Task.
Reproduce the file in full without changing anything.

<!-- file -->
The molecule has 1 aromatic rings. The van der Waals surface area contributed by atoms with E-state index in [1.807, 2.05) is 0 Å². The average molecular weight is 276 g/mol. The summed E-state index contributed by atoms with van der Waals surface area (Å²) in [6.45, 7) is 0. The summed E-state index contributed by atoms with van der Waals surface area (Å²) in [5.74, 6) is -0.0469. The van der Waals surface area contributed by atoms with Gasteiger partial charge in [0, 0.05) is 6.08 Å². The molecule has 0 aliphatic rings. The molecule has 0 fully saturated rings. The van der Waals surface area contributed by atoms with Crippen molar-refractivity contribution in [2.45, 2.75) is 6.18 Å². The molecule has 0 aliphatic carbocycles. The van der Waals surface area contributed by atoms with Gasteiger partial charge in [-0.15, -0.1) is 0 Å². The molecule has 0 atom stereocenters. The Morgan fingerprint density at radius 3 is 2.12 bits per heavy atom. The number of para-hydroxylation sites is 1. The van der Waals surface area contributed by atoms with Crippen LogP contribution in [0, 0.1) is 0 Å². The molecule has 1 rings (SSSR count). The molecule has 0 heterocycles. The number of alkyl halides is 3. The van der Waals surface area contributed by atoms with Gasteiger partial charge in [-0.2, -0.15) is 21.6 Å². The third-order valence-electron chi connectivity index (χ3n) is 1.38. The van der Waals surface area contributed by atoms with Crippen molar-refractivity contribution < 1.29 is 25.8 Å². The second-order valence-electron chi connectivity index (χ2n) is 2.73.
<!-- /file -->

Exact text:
The molecule has 1 aromatic rings. The van der Waals surface area contributed by atoms with E-state index in [1.807, 2.05) is 0 Å². The average molecular weight is 276 g/mol. The summed E-state index contributed by atoms with van der Waals surface area (Å²) in [6.45, 7) is 0. The summed E-state index contributed by atoms with van der Waals surface area (Å²) in [5.74, 6) is -0.0469. The van der Waals surface area contributed by atoms with Gasteiger partial charge in [0, 0.05) is 6.08 Å². The molecule has 0 aliphatic rings. The molecule has 0 fully saturated rings. The van der Waals surface area contributed by atoms with Crippen molar-refractivity contribution in [2.45, 2.75) is 6.18 Å². The molecule has 0 aliphatic carbocycles. The van der Waals surface area contributed by atoms with Gasteiger partial charge in [-0.15, -0.1) is 0 Å². The molecule has 0 atom stereocenters. The Morgan fingerprint density at radius 3 is 2.12 bits per heavy atom. The number of para-hydroxylation sites is 1. The van der Waals surface area contributed by atoms with Crippen LogP contribution in [0, 0.1) is 0 Å². The molecule has 1 rings (SSSR count). The molecule has 0 heterocycles. The number of alkyl halides is 3. The van der Waals surface area contributed by atoms with Gasteiger partial charge in [-0.2, -0.15) is 21.6 Å². The third-order valence-electron chi connectivity index (χ3n) is 1.38. The van der Waals surface area contributed by atoms with Crippen molar-refractivity contribution < 1.29 is 25.8 Å². The second-order valence-electron chi connectivity index (χ2n) is 2.73.